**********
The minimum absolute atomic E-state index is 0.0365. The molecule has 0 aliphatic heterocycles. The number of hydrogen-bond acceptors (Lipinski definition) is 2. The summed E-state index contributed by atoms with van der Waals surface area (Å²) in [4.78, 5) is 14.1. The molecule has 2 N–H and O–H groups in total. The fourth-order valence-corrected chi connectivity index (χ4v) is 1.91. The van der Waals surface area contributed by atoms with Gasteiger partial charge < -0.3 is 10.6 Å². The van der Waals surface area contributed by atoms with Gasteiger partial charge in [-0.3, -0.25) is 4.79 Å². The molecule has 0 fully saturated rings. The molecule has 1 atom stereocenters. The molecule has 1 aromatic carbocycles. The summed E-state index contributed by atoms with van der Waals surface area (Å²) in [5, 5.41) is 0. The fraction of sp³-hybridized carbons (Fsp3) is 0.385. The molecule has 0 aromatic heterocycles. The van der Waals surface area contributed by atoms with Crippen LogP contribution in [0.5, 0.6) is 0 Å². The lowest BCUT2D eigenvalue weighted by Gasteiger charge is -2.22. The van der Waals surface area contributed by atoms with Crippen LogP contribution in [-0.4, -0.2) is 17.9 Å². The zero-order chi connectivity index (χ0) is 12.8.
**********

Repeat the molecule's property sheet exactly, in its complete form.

The minimum absolute atomic E-state index is 0.0365. The molecule has 0 aliphatic heterocycles. The number of hydrogen-bond acceptors (Lipinski definition) is 2. The summed E-state index contributed by atoms with van der Waals surface area (Å²) in [4.78, 5) is 14.1. The molecule has 2 N–H and O–H groups in total. The fourth-order valence-corrected chi connectivity index (χ4v) is 1.91. The van der Waals surface area contributed by atoms with Gasteiger partial charge < -0.3 is 10.6 Å². The van der Waals surface area contributed by atoms with Gasteiger partial charge in [-0.3, -0.25) is 4.79 Å². The molecule has 0 fully saturated rings. The molecule has 1 atom stereocenters. The molecule has 1 aromatic carbocycles. The summed E-state index contributed by atoms with van der Waals surface area (Å²) in [5, 5.41) is 0. The fraction of sp³-hybridized carbons (Fsp3) is 0.385. The molecule has 0 aromatic heterocycles. The van der Waals surface area contributed by atoms with Crippen LogP contribution in [0.5, 0.6) is 0 Å². The lowest BCUT2D eigenvalue weighted by Gasteiger charge is -2.22. The van der Waals surface area contributed by atoms with Crippen LogP contribution in [-0.4, -0.2) is 17.9 Å². The zero-order chi connectivity index (χ0) is 12.8.